Jun 22

The Navy/Marine Corps Team Sails for Iceland, 22 June 1941

Wednesday, June 22, 2011 12:01 AM


By late spring 1941, with the war in Europe a year and a half old, Britain’s back was against the wall and Prime Minister Winston Churchill asked President Franklin D. Roosevelt to send American troops to Iceland to replace the British Garrison there.

Roosevelt agreed, and on 5 June directed the Chief of Naval Operations, Admiral Harold R. Stark, to have a Marine brigade ready to sail in 15 days’ time.

The 6th Marine Regiment was diverted from joining the 1st Marine Division in the Caribbean, to Charleston to be the nucleus of the 1st Provisional Marine Brigade. The brigade was formed on 16 June, the day following the arrival of the 6th Marines in Charleston, and commanded by Brigadier General John Marston. Admiral Stark’s mission statement was simple and direct: In cooperation with the British garrison, defend Iceland against hostile attack.

Six days after the 16 June activation, the 4,095 Marines sailed on 22 June for the North Atlantic. Added to the convoy at Charleston were two cargo ships and two destroyers. It was met outside the harbor by an impressive force of warships and escorts. When the entire convoy began its move towards the North Atlantic, it consisted of 25 vessels, including two battleships and two cruisers.

The brigade reached the capital city of Reykjavik, Iceland, on the morning of 7 July, where it would remain until sailing for home on 8 March 1942. By the end of 1942, some of the Iceland Marines and sailors were battling the Japanese on Guadalcanal in the South Pacific, and many others went on to serve with distinction in the other major Navy/Marine Corps amphibious assaults of the Pacific War.

  • Jim Valle

    In order to keep this garrison supplied the Roosevelt Administration needed a fleet of merchant ships that were not subject to American neutrality laws. About sixty German, Italian and and Danish freighters interned in American ports were suddenly siezed by the United States Coast Guard. The Maritime Commission than “sold” the vessels to private owners who put them under Panamanian Registry and then chartered them back to the Maritime Commission to carry cargoes to Iceland and Lend – Lease supplies to Britain. To facilitate this activity the government of Panamanian President Oscar Arias, which was pro-German, had to be overthrown and a more friendly regime installed and all this had to take place “under the radar” of the American public, isolationist Republicans and anti-New Deal Democrats. Several of these ships were sunk on the Iceland run but others served throughout the War wearing their Panamanian colors and crewed by just about anybody who was willing to sign on.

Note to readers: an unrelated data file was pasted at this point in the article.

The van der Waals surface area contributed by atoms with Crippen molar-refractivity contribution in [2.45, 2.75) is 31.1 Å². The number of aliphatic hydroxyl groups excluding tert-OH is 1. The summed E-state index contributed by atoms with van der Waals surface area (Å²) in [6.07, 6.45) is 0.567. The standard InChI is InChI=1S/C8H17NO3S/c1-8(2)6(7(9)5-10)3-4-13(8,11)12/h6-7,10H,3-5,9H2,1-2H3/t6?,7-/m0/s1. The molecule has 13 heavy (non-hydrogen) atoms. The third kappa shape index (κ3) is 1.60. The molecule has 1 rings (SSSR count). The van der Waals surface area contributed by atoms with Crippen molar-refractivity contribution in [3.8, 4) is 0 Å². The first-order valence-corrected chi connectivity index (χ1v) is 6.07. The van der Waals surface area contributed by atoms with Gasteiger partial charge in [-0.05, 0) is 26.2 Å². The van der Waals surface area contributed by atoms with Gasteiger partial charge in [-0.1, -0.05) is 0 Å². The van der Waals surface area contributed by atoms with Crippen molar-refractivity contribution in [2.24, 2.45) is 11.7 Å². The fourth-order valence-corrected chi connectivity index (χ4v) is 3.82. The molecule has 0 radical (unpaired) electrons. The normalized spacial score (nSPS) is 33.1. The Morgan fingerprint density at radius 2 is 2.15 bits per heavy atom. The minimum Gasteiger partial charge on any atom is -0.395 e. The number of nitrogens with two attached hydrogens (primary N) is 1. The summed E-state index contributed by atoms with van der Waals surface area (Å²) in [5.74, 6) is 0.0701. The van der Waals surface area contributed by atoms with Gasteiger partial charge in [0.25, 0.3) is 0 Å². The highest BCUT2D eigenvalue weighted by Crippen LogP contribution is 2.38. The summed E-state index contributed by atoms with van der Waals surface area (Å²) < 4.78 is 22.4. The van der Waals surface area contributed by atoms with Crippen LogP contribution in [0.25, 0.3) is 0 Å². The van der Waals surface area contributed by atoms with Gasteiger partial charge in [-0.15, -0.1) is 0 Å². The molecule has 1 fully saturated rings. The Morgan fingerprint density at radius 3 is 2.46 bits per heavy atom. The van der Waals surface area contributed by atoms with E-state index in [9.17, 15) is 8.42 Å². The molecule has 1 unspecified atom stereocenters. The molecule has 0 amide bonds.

• Andy (JADAA)

    Fascinating back story. Can you point me in the direction of some books, articles or other sources about the US-Panama-Iceland connection? Especially the covert overthrow of the Panmanian government; very interesting, indeed!

  • Jim Valle

    Andy: Thanks for your inquiry which sent me rummaging through some dusty boxes in my garage. The story of the confiscated ships is told in Bailey, Thomas A. and Paul A. Ryan, Hitler vs Roosevelt, The Free Press, New York, NY, 1979. I ran across the story of President Arias’ overthrow while listening to a book on tape from a series on the history of the Central American Republics put out by the CBS news organization ( If I remember correctly ! ). That tape is no longer in my possession so I can’t furnish the exact citation. We probably sold it off in a garage sale. It’s not a story anybody likes to dwell on these days but Arias was a ideological fascist, albiet democratically elected, and I suppose his opposition to having the ships registered in Panama was just a trigger needed to get him removed. After all, who would have wanted an Axis friendly government astride the Panama Canal with hostilities clearly on the horizon.

  • Andy (JADAA)

    Jim, thanks for the leads, I’ll look into it some more!

  • CAPT Donald Taub, USCG, Retired

    Somewhat related to USA’s taking over the protection of the Danish island, Iceland, starting in mid-May 1940,U.S.Coast Guard vessels were sent to Greenland, and began USA’s protection of Greenland’s neutrality as a part of the Western Hemisphere. The vital cryolite mine at Ivigtut (which was then necessary in the process of making aluminum)was promptly secured and included a garrison of discharged & civilianized USCG volunteers. The search for potential sites for U.S.military airbases and other facilities including weather stations and aids to navigation promptly began. Construction of the main airbase at Narsarssuak BW-1 began in July 1941, followed by other sites on both coasts.

  • Kevin Kennedy

    Just to add that Brigadier General Marston’s name lives on. Marston Pavillion at Camp Lejeune, NC is a building that has been there for years and is used for a wide variety of social events. After Icelad, Brigadier General Marston was promoted to Major General and commanded the 2d Marine Division on Guadalcanal.

  • Larry M. Robinson, Capt USAF ret.

    FDR had to use Marines because Army draftees could not be sent overseas; it was part of the compromise that allowed the draft bill to be passed. Establishind a base in Iceland also gave an excuse for the USN to be in the Eastern Atlantic and hunt Nazis; it’s in S. E. Morison’s official history that the ATLFLT went looking for the Tirpitz in Nov 1941.